Why do you think the founders of our country thought it so important to separate church and state? I believe they felt it crucial because throughout Western history, either separately or united, both the church and the state kept the common man in a state of servitude. Remember that for centuries, the priests were the only ones who could read. Often, even the kings and the nobility couldn’t read. The priests told the peasants, Don’t worry, we’ll tell you the word of God, you don’t have to bother with learning how to read, it’s much too difficult for the common man. We have your best interests in mind and we’ll look after you—our flock, our little children. Yes, they loved this arrangement because they could sit on their asses and the peasants did all the work and fed them and built them nice places to live and were totally dependent on them. And the State, i.e. the government, the king, etc., said to the peasants, Don’t worry, we’ll take care of you. You give us
5 Oxford Annotated Bible, Revised Standard Version (Oxford University Press 1952). 6 Ibid.

most of your crops and build us great castles and mansions and we’ll protect you from other kings and barons, etc., who want to steal your crops and labor.
Keep the people ignorant and it’s much easier to control them. The poor peasants busted their asses all their lives and rarely, if ever, managed to even own their little plot of land or have any semblance of freedom. I believe our founding fathers knew only too well that if the church and the state continued in their domination of the common man—or should I say “the citizen,” which is what we’re supposed to be about?—the United States had little, if any, chance of survival.
Thomas Jefferson and the other framers of the Constitution and Declaration of Independence were children of the Enlightenment. To quote Jefferson, whom I believe to be the primary genius behind our Constitution: “We are all Republicans—we are all Federalists. If there be any among us who would wish to dissolve this Union or to change its republican form, let them stand undisturbed as monuments of the safety with which error of opinion may be tolerated where reason is left free to combat it.”7
Right on! That’s the kind of open-mindedness, tolerance and flexibility that made this country so unique in world history and have made it so powerful. The confident and the truly strong don’t persecute and oppress the weaker, because they know the real power is in understanding and cooperation, not control and coercion. The weak attempt to control by force because they know in their hearts they are wrong!
The tyrants will succeed for only so long. Eventually the oppressed will rise up and take back power. The French Revolution is a prime example. The people were starving and the aristocracy were living in obscene luxury. What happened? The people came to the Queen, Marie Antoinette, and begged for bread. Her response: Hah! Let them eat cake! She didn’t give a shit. Well, I’m sure you remember what her fate and that of many others in the French aristocracy was. The starving masses chopped off the heads of half the rich son-of-a-bitches in France.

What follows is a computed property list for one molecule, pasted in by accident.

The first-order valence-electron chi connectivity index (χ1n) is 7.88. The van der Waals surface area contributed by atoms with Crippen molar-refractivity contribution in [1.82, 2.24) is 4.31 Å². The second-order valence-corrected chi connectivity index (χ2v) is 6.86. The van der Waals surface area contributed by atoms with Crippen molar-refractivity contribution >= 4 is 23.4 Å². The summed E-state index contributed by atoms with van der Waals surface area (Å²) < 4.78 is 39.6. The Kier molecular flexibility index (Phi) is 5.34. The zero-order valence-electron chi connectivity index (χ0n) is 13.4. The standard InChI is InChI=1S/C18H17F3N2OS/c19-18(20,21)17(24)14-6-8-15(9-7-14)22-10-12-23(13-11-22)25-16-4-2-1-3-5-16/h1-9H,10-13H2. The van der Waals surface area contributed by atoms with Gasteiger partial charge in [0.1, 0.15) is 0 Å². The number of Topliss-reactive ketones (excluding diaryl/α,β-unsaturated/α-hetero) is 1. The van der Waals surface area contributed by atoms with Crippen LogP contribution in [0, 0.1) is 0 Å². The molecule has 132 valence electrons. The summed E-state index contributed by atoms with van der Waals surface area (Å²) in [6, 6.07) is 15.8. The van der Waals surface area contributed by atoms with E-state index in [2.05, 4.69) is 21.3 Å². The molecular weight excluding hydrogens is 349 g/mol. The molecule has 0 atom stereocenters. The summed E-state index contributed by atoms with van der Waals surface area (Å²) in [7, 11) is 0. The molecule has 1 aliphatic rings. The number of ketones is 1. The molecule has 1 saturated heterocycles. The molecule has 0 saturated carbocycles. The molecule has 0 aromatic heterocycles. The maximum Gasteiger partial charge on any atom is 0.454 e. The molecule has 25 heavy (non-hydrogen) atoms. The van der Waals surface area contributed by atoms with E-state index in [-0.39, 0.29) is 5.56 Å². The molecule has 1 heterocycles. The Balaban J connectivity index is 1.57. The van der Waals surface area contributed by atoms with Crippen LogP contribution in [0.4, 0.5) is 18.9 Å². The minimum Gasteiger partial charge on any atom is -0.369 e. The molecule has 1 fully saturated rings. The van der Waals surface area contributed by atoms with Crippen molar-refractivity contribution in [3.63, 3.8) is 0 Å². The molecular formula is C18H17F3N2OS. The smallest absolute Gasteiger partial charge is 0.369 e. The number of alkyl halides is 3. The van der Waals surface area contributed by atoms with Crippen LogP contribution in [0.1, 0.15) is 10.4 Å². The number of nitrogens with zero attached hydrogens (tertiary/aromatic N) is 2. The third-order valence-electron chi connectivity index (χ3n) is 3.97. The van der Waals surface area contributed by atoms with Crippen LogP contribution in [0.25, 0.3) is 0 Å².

People will only take the boots of oppressors on their necks for so long. We all want the same basic things in life, e.g. enough food to sustain us and our loved ones, a decent roof over our heads, adequate healthcare, a good education for our children and a hopeful future for them, etc. These are the things that we must continue to demand—not beg for. Just because we are born into a democracy, we can’t assume that our rights and freedoms will always be there. We must be eternally vigilant, and that means we must constantly hold our representatives in government accountable.
To quote Supreme Court Justice Oliver Wendell Holmes, Jr., again in relation to Milton’s defense of free speech, which is relevant to the free marketplace of ideas:
When men have realized that time has upset many fighting faiths, they may come to believe, even more than they believe the very foundations of their own conduct, that the ultimate good desired is better reached by free trade of ideas—that the best test of truth is the power of the thought to get itself accepted in the competition of the market, and that truth is the only ground upon which their wishes safely can be carried out. That, at
7 Thomas Jefferson’s first inaugural address (March 4, 1801). [6]
any rate, is the theory of our Constitution. It is an experiment, as all life is an experiment.8
Pretty heady stuff. Just like this experiment we call America. I submit that these “righteous Christians” are trying, and have been trying for quite some time, to subvert our Constitution and make us subservient to their definition of “God’s Kingdom on Earth.”
I am reminded of Aesop’s fable of the Tortoise and the Hare. These fundamentalists have been slowly plodding along and building their power while the rest of us have been resting on our laurels and writing them off as kooks whom nobody in their right mind would listen to. It could be that we have been asleep at the wheel and it’s time to wake up.